written and directed Alessandro Panzavolta
sound design Lorenzo Senni
consultant to photography Cesare Fabbri
elettronica tecnica e scenografie Marco Amadori
software Michele Verità
technician on stage Marco Amadori, Angela Longo
production manager Alessandra Simeoni | Inteatro
producion Inteatro, Orthographe, Productiehuis Rotterdam / Rotterdamse Schouwburg
suppported by Emilia Romagna Teatro Fondazione
Running time 40'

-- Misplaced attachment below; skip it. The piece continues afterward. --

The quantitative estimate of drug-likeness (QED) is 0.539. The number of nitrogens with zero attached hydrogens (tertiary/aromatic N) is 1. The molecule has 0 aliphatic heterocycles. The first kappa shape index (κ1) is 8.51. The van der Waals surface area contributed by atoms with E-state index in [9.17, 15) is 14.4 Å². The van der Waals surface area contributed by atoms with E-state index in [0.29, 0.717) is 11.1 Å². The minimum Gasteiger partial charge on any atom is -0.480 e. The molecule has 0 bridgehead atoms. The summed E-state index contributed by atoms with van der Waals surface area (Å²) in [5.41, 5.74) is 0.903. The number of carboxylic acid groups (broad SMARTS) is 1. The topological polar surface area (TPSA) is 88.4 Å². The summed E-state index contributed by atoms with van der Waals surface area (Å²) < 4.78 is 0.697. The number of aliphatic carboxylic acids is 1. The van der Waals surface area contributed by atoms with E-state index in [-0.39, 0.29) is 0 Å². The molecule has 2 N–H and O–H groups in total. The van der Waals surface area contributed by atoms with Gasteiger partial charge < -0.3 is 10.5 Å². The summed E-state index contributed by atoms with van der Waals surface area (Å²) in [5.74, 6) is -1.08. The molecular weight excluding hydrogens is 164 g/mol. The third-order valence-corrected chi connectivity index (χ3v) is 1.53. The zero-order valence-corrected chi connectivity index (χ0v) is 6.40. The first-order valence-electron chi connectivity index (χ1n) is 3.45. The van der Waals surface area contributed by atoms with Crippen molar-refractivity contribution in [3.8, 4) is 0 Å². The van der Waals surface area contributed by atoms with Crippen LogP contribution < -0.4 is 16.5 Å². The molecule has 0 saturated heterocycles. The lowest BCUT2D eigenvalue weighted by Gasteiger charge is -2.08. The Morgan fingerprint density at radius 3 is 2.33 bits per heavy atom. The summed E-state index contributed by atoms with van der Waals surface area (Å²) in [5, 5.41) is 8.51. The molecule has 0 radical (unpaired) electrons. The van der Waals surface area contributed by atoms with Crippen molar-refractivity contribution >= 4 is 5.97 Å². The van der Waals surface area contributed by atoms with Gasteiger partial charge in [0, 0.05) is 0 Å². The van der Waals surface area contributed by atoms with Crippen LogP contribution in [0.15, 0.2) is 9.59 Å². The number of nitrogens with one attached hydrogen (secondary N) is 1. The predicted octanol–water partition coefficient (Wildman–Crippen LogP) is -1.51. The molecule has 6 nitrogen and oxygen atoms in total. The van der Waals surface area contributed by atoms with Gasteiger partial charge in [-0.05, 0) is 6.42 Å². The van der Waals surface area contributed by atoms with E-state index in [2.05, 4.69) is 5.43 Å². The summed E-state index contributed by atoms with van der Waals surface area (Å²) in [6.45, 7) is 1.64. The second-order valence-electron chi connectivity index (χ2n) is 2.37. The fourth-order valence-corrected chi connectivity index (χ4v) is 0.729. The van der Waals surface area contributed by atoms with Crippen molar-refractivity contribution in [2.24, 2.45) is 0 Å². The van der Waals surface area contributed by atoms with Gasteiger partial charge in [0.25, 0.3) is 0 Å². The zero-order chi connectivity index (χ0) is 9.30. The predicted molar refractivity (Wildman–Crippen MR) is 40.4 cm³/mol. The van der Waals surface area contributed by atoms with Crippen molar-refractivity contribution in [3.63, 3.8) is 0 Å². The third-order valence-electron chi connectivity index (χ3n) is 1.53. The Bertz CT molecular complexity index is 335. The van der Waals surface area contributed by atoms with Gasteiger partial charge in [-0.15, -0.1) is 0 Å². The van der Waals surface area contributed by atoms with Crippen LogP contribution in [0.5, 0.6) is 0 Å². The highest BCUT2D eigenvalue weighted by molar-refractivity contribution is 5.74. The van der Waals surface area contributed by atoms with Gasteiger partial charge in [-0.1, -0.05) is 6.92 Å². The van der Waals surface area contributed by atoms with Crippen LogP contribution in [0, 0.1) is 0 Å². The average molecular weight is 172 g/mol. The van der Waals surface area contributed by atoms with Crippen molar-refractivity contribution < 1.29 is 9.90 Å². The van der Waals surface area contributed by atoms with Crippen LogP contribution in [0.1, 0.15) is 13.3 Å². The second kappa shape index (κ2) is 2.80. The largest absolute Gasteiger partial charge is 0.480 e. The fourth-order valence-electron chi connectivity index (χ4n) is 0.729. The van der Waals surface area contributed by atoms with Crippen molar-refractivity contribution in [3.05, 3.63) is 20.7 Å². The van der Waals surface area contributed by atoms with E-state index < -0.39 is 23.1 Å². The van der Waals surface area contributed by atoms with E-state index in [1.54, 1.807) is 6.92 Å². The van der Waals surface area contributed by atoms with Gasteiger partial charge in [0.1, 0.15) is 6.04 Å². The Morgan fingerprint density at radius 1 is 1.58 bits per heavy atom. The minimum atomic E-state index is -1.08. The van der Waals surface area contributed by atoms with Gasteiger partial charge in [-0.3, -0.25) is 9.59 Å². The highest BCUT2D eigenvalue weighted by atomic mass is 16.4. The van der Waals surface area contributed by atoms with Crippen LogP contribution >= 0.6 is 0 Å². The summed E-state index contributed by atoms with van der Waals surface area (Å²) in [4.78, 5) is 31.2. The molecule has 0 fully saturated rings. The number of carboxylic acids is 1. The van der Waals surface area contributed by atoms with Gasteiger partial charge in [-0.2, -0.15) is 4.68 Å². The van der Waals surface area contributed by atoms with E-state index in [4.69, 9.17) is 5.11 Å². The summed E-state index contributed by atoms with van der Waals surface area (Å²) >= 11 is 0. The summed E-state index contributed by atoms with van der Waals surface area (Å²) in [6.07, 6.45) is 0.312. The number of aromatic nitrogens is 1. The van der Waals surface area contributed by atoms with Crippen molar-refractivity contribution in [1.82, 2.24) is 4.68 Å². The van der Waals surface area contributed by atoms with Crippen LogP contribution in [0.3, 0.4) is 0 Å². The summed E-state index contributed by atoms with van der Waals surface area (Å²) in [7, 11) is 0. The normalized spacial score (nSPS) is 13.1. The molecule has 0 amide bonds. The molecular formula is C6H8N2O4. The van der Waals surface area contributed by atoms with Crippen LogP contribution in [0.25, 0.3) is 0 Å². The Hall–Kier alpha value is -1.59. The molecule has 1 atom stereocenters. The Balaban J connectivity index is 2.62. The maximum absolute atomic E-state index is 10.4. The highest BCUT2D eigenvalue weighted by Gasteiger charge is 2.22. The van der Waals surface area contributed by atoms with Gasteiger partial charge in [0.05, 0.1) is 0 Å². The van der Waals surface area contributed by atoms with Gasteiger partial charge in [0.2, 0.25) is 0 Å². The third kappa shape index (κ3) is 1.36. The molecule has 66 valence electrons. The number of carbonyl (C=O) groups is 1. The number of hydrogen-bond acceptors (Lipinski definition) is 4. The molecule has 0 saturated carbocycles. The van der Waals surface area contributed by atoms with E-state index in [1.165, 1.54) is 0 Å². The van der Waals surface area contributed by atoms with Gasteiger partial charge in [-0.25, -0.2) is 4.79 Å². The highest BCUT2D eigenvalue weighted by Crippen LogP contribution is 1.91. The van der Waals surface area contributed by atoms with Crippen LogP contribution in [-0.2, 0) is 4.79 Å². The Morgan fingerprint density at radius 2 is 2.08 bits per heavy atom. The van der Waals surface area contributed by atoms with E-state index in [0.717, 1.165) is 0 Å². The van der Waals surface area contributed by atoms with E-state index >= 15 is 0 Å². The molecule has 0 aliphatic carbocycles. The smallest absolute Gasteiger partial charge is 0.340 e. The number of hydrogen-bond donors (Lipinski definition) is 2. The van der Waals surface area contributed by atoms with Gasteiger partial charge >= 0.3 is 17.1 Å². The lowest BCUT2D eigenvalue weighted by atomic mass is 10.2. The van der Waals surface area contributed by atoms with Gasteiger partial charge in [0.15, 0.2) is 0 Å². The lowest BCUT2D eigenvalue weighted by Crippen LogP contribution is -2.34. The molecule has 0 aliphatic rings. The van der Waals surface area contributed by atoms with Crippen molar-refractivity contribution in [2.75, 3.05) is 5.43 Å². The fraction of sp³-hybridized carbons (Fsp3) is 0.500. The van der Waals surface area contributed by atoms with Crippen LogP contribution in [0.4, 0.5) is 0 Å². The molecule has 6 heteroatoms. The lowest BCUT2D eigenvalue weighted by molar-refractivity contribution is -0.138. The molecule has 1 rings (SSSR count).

Orthographe consists of a group of four people from different artistic backgrounds who have been bound together by research conducted by Alessandro Panzavolta on the optical camera and his study of the laws and mechanisms that govern it. Their first work, Orthographe de la physionomie en mouvement, presented at the Venice Biennial in 2005, followed later by Tentativi di Volo, both entailed the use of an artificial set based on the optical effects of light and darkness produced by lenses, which placed the spectator in a camera obscura. Controllo remoto, on the other hand, takes another direction, and examines the effects on the imagination conjured by the subject of war. The result is a visual journey through war scenes, which begins from the first documentary photographs of the American Civil War. The images, which are shown in rhythmic, quasi-abstract succession, gradually seem to come to life via the process of anamorphosis produced by the fluttering motion of the screen onto which they are projected. The work, starting from the title itself, is an explicit reference to complex precision instruments, increasingly technologically complex ones, that make it possible to keep track of battlefields from afar. Their use has been refined over the years, from the time of the Great War to the present day, where we now have infrared night vision and virtually guided missile attacks ... via remote control, hence the name of the work. In the logistics of war the perception of space and the enemy is essentially reduced to a geometrical point of a trajectory, the physical destination of a bullet, a remote point, but one not invisible to arms or to the idea of war as a web and as the geometry of the visible.